Fixed term parliaments

The Resolution approving establishment of the Assembly outlines five topics to be considered by the Assembly. 

Fixed term parliaments is the final topic the Assembly considered. It is understood that this topic was included at the request of the Independent Alliance during the Programme for Government formation in 2016.

The Assembly will produce a report and make recommendations to the Houses of the Oireachtas in due course.

Schedule of Meetings

It is a matter for the Assembly to structure its work programme and agree a date for consideration of this topic. At the private session during the September 2017 meeting, the Members agreed to switch the order of the Assembly's remaining two topics, fixed term parliaments and the manner in which referenda are held respectively.

The Assembly was to consider this topic on 3-4 March 2018, however due to severe weather conditions this was postponed. The meeting was rescheduled and took place on the weekend 14 -15 April 2018.

A revised full calendar of meetings is available here.

Recommendations

A total of four questions appeared on the ballot and the recommendations were reached by majority vote.

The following recommendations were made by the Assembly;

 

  1. 51% voted that the current constitutional position, as regards the dissolution of Dáil Éireann should be changed.
  2. 59% voted that if the current constitutional position as regards the dissolution of Dáil Éireann is changed, the length of the fixed parliamentary term should be four years.
  3. 95% voted that if the current constitutional position as regards the dissolution of Dáil Éireann is changed there should be a fixed term that can be cut short subject to certain conditions.
  4. 66% voted that if the current constitutional position as regards the dissolution of the Dáil is changed, and there is a fixed term which can be cut short subject to certain conditions, the approval of the Cabinet (which includes the Taoiseach) should be needed for an early general election.
  5. 52% voted that if the current constitutional position as regards the dissolution of the Dáil is changed, and there is a fixed term which can be cut short subject to certain conditions, the approval of a majority of the members of Dáil Éireann should be needed.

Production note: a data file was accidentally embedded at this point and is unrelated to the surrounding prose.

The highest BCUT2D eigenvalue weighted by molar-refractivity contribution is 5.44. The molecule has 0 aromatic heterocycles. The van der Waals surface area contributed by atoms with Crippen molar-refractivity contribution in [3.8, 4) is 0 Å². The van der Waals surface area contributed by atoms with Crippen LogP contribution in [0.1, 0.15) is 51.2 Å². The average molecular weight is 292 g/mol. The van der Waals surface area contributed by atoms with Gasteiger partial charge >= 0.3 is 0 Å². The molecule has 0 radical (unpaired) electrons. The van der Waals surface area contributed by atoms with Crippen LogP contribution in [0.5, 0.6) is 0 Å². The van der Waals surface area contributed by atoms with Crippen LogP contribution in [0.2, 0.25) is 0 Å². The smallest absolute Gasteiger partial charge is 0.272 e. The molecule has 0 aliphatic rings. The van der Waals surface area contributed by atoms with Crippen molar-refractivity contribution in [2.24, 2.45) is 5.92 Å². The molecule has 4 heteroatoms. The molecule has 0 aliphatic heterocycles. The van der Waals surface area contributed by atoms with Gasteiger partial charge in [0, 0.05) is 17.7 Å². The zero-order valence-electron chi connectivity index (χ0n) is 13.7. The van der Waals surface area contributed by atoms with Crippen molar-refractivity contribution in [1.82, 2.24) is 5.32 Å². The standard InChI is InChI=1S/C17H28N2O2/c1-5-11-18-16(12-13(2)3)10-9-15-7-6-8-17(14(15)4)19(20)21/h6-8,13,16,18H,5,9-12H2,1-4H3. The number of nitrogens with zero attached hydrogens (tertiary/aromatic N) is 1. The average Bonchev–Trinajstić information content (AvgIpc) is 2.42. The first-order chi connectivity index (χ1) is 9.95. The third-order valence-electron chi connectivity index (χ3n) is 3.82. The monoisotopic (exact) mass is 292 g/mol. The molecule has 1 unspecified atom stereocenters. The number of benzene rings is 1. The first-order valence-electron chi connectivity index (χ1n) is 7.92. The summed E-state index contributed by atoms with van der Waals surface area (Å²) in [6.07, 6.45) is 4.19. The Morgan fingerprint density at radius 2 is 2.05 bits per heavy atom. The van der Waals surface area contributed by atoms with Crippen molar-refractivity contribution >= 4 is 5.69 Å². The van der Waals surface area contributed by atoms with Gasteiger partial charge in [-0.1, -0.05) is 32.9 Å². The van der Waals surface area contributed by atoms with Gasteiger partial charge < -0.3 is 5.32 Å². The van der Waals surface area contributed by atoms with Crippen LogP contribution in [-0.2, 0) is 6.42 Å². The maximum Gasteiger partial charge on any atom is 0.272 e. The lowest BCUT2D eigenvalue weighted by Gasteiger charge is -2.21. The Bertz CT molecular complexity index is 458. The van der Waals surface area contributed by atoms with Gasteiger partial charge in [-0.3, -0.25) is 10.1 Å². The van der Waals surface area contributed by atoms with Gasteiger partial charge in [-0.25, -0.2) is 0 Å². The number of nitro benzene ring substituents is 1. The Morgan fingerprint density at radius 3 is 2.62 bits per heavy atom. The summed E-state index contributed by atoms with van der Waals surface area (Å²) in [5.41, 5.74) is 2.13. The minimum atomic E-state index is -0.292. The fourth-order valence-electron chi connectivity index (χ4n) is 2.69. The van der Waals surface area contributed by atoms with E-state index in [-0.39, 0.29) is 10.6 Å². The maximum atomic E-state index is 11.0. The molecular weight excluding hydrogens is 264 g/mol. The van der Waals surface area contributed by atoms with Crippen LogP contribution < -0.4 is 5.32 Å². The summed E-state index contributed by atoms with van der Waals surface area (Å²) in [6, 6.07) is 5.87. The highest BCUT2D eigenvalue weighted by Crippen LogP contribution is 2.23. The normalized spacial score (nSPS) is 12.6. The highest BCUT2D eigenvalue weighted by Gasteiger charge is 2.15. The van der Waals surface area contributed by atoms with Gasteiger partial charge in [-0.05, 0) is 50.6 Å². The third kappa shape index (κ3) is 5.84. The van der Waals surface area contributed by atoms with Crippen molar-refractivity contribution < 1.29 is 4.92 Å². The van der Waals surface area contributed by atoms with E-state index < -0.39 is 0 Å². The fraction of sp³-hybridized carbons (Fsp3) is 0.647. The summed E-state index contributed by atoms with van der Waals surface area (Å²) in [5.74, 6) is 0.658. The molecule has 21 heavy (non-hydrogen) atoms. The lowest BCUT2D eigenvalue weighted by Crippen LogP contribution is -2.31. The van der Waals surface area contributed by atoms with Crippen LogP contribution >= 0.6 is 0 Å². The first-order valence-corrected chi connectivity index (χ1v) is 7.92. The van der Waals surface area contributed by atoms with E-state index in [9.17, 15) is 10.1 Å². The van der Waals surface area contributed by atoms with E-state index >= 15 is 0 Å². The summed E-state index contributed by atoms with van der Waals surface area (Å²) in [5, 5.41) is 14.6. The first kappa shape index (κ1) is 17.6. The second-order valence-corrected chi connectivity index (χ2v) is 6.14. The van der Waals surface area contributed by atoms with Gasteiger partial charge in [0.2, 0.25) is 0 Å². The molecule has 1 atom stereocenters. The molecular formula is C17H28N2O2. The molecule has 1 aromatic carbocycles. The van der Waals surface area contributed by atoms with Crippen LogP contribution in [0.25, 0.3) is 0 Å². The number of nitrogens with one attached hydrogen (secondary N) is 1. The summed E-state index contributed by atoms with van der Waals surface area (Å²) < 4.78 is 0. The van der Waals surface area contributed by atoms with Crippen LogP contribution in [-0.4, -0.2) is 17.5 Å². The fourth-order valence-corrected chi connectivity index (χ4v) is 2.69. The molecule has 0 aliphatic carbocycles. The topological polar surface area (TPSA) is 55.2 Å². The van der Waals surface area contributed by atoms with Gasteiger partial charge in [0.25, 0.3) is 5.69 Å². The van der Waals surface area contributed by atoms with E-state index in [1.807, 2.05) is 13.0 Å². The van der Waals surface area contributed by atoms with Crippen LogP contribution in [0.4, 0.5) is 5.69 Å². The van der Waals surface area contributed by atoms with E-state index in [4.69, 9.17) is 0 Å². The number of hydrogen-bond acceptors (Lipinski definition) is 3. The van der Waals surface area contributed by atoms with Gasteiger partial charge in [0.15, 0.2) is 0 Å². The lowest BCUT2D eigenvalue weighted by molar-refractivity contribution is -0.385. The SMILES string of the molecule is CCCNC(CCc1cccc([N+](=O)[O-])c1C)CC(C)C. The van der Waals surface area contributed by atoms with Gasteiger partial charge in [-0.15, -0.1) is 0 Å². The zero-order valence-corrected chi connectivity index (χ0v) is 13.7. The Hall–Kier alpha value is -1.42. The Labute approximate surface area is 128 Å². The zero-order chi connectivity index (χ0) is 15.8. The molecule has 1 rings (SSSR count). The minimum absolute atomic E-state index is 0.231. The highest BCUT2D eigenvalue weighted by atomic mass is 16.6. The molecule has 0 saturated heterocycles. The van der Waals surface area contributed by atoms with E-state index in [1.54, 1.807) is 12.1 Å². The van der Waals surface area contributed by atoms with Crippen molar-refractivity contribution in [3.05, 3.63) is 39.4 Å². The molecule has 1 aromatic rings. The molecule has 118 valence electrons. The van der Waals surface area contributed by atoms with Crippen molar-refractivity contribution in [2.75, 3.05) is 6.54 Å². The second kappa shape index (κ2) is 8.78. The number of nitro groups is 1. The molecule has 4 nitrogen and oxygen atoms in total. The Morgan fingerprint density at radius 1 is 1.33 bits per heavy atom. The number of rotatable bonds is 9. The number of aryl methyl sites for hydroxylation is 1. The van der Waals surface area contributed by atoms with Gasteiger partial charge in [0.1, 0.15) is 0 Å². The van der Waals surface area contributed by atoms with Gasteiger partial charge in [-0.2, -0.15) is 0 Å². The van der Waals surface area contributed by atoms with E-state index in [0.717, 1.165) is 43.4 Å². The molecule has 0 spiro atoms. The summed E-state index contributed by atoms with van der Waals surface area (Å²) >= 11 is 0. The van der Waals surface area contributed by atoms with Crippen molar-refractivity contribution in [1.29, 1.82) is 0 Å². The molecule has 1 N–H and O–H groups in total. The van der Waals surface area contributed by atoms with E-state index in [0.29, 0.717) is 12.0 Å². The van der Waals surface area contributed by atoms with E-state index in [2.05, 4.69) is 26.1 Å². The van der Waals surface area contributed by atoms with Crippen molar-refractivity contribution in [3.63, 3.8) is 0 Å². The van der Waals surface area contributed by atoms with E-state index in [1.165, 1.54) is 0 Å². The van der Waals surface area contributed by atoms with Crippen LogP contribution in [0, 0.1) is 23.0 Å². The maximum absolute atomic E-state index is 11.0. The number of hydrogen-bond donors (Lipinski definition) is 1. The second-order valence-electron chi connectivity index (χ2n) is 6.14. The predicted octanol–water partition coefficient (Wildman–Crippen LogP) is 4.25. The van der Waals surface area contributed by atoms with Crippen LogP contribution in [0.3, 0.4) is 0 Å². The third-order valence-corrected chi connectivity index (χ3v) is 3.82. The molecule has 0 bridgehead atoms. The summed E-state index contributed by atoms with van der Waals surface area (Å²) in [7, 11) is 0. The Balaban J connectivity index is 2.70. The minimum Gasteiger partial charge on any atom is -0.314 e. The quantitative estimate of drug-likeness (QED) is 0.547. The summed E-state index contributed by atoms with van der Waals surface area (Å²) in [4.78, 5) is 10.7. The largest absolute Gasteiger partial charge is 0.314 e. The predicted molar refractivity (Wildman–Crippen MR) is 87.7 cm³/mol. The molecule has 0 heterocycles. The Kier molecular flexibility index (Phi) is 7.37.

6. 70% voted that if the current constitutional position as regards the dissolution of the Dáil is changed, and there is a fixed term which can be cut short subject to certain conditions, the approval of a super-majority of the members of Dáil Éireann (eg two thirds) should be needed.
  7. 84% voted that if the current constitutional position as regards the dissolution of the Dáil is changed, and there is a fixed term which can be cut short subject to certain conditions, the approval of the President should be needed.

Voting took place by secret ballot and the voting process and counting of the ballot papers was overseen by former Returning Office for County Dublin, John Fitzpatrick, and his team.

Past Consideration of the Issue

Constitution Review Group

The Constitution Review Group chaired by T.K Whitaker considered the issue of fixed term parliaments in terms of the articles of the Constitution that would require amendment should fixed term parliaments be introduced. The articles affected would be Articles 13, 16 and 28.

The relevant extracts from the Report of the Constitution Review Group 1996 can be read below:

Thirty-fifth Amendment of the Constitution (Fixed Period for the Duration of Dáil Éireann) Bill 2015

This Private Members Bill was introduced in Dáil Éireann in October 2015 by Deputy Shane Ross T.D., now Minister for Transport, Tourism and Sport. 

The Bill passed the first stage in the Dáil but it did not progress any further.

Submissions

The Assembly invited members of the public, representative groups and citizen organisations to make a submission on this topic. The submissions process formally opened on 5 January 2018 and closed at 12pm on 23 February 2018.

To view submissions received click here.

Reports

Once completed, the report will be available here.

Video Archive

The Citizens’ Assembly was live streamed and therefore available for the public to view. 

Archive footage is available to view here